Handscroll, ink on paper
Image: 26 x 96.2 cm (10 1/4 x 37 7/8 in.); Overall: 28.9 x 534.7 cm (11 3/8 x 210 1/2 in.)
Andrew R. and Martha Holden Jennings Fund 1980.13
In East Asian art, peonies traditionally symbolize prosperity and wealth.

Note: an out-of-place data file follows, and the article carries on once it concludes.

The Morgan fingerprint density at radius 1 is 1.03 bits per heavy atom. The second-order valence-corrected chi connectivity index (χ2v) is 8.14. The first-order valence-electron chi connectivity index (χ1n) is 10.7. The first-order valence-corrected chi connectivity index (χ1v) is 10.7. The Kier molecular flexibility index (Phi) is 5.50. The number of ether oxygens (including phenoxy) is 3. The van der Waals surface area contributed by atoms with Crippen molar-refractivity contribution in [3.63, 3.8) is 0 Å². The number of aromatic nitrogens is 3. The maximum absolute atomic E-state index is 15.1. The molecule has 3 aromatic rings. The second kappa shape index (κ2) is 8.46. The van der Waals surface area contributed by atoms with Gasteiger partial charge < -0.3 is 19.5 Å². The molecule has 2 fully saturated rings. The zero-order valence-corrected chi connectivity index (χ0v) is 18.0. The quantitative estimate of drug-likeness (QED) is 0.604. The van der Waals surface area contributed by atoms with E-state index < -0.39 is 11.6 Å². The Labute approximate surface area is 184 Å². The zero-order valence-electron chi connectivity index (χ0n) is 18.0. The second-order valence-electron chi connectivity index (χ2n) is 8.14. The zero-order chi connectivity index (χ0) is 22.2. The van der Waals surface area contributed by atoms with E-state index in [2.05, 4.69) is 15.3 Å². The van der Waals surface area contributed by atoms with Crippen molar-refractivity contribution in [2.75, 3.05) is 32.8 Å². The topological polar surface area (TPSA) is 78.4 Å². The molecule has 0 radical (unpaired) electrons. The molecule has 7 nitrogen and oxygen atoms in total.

One of the so-called Yangzhou Eccentrics (a group of painters who lived in Yangzhou and were known for their unorthodox art and lifestyle), Gao Fenghan depicts China’s two most loved flowers in full bloom—the “cold beauty,” or plum blossom, in the first section, and the “king of flowers,” or peony, in the second section. Painted in 1741, the year when Gao decided to leave the south and return home to Shandong province in eastern China, this work was likely a token of farewell. His casual brushwork may indicate his mental and physical struggle at the time. After having crippled his right hand in 1737, Gao used his left hand to paint and achieved a crudeness and eccentric style unattainable before.
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